“…yea, seek ye out of the best books words of wisdom…”

Reading. Study.

I have always been a voracious reader. Mom instilled in me a love of reading. Eventually, as a teen, I developed my own style of speed reading. For example, ultimately I could read a 300-page novel during my 45-minute study hall.

No brag, just fact. (Will Sonnett – “The Guns of Will Sonnett” television western, 1967-9. )

I graduated from High School in 1973. I attended Brigham Young University that Fall Semester (1973) and then prepared for a mission. I served in the Australia East Mission, Spanish speaking, returning in April of 1976. I worked the summer and restarted at BYU that next Fall Semester.

University courses ruined my self-taught speed reading methodology. Quizzes and examinations forced me to slow down to guard against missing a key phrase or definition. So, I slowed.

After BYU, my reading for pleasure increased in speed but non-fiction still took (and takes) more time. But reading is fundamental! In his book “The Demon-Haunted World: Science As A Candle In The Dark“, Carl Sagan wrote of the importance of reading, of literacy. I quote:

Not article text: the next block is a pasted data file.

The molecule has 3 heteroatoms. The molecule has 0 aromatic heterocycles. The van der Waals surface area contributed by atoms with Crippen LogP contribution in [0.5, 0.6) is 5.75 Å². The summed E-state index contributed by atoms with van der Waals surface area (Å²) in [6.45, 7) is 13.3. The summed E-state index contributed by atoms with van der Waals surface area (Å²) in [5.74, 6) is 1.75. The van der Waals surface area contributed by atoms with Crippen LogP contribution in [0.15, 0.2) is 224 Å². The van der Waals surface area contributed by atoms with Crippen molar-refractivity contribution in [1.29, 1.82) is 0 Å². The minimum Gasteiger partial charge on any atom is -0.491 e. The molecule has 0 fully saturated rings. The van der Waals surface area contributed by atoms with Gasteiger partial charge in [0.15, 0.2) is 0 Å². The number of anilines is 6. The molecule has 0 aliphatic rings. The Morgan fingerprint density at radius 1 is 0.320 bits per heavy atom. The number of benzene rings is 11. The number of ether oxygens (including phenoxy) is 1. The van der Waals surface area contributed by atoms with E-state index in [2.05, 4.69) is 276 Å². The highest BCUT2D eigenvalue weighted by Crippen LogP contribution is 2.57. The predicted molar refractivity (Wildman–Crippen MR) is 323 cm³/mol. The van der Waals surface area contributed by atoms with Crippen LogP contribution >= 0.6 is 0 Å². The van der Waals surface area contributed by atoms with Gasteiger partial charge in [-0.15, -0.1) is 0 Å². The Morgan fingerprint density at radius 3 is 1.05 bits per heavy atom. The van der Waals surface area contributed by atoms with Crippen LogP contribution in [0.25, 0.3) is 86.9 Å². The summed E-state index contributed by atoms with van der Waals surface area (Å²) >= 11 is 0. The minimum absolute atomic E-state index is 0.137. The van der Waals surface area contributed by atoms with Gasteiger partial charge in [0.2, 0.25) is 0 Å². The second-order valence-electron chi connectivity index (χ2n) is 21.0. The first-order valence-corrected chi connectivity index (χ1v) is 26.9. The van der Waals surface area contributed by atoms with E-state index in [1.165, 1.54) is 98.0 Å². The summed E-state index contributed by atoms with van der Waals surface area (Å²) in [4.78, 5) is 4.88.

“Frederick Bailey was a slave. As a boy in Maryland in the 1820s, he had no mother or father to look after him. (“It is a common custom,” he later wrote, “to part children from their mothers … before the child has reached its twelfth month.”) He was one of [sic] countless millions of slave children whose realistic prospects for a hopeful life were nil.”

“What Bailey witnessed and experienced in his growing up marked him forever: ‘I have often been awakened at the dawn of day by the most heart-rending shrieks of an own aunt of mine, whom [the overseer] used to tie up to a joist, and whip upon her naked back till she was literally covered with blood … From the rising till the going down of the sun he was cursing, raving, cutting, and slashing among the slaves of the field … He seemed to take pleasure in manifesting his fiendish barbarity.'”

“The slaves had drummed into them, from plantation and pulpit alike, from courthouse and statehouse, the notion that they were hereditary inferiors, that God intended them for their misery. The Holy Bible, as countless passages confirmed, condoned slavery. In these ways the “peculiar institution” maintained itself despite its monstrous nature—something even its practitioners must have glimpsed.”

“There was a most revealing rule: Slaves were to remain illiterate. In the antebellum South, whites who taught a slave to read were severely punished. ‘[To] make a contented slave,’ Bailey later wrote, ‘it is necessary to make a thoughtless one. It is necessary to darken his moral and mental vision, and, as far as possible, to annihilate the power of reason.’ This is why the slaveholders must control what slaves hear and see and think. This is why reading and critical thinking are dangerous, indeed subversive, in an unjust society.”